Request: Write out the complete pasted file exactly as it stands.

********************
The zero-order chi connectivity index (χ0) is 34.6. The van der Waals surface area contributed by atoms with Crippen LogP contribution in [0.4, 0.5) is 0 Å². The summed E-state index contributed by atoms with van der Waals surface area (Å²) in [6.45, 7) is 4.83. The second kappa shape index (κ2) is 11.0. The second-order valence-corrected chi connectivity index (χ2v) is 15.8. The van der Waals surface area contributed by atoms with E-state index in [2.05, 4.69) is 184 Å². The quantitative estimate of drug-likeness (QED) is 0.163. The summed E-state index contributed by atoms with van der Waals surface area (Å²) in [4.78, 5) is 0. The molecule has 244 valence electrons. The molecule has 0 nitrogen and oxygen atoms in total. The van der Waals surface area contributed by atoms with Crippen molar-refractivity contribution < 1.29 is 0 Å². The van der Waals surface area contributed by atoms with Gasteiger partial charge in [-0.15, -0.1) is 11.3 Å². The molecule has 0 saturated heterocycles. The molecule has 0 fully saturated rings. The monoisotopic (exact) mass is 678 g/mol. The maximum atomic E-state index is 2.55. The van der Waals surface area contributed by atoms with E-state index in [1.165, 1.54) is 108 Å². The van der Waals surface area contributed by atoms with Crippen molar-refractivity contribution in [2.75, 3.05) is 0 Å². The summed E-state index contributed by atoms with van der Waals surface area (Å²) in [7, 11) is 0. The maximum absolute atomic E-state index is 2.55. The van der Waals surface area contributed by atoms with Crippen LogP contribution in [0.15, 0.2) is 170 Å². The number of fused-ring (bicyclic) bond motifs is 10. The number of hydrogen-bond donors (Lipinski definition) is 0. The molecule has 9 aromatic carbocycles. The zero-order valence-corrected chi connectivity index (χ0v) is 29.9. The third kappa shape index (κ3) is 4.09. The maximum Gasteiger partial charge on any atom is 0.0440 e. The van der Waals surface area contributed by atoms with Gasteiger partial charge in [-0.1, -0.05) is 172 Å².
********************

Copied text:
The zero-order chi connectivity index (χ0) is 34.6. The van der Waals surface area contributed by atoms with Crippen LogP contribution in [0.4, 0.5) is 0 Å². The summed E-state index contributed by atoms with van der Waals surface area (Å²) in [6.45, 7) is 4.83. The second kappa shape index (κ2) is 11.0. The second-order valence-corrected chi connectivity index (χ2v) is 15.8. The van der Waals surface area contributed by atoms with E-state index in [2.05, 4.69) is 184 Å². The quantitative estimate of drug-likeness (QED) is 0.163. The summed E-state index contributed by atoms with van der Waals surface area (Å²) in [4.78, 5) is 0. The molecule has 244 valence electrons. The molecule has 0 nitrogen and oxygen atoms in total. The van der Waals surface area contributed by atoms with Crippen molar-refractivity contribution < 1.29 is 0 Å². The van der Waals surface area contributed by atoms with Gasteiger partial charge in [-0.15, -0.1) is 11.3 Å². The molecule has 0 saturated heterocycles. The molecule has 0 fully saturated rings. The monoisotopic (exact) mass is 678 g/mol. The maximum atomic E-state index is 2.55. The van der Waals surface area contributed by atoms with E-state index in [1.165, 1.54) is 108 Å². The van der Waals surface area contributed by atoms with Crippen molar-refractivity contribution in [2.75, 3.05) is 0 Å². The summed E-state index contributed by atoms with van der Waals surface area (Å²) in [7, 11) is 0. The maximum absolute atomic E-state index is 2.55. The van der Waals surface area contributed by atoms with Crippen LogP contribution in [0.15, 0.2) is 170 Å². The number of fused-ring (bicyclic) bond motifs is 10. The number of hydrogen-bond donors (Lipinski definition) is 0. The molecule has 9 aromatic carbocycles. The zero-order valence-corrected chi connectivity index (χ0v) is 29.9. The third kappa shape index (κ3) is 4.09. The maximum Gasteiger partial charge on any atom is 0.0440 e. The van der Waals surface area contributed by atoms with Gasteiger partial charge in [-0.1, -0.05) is 172 Å².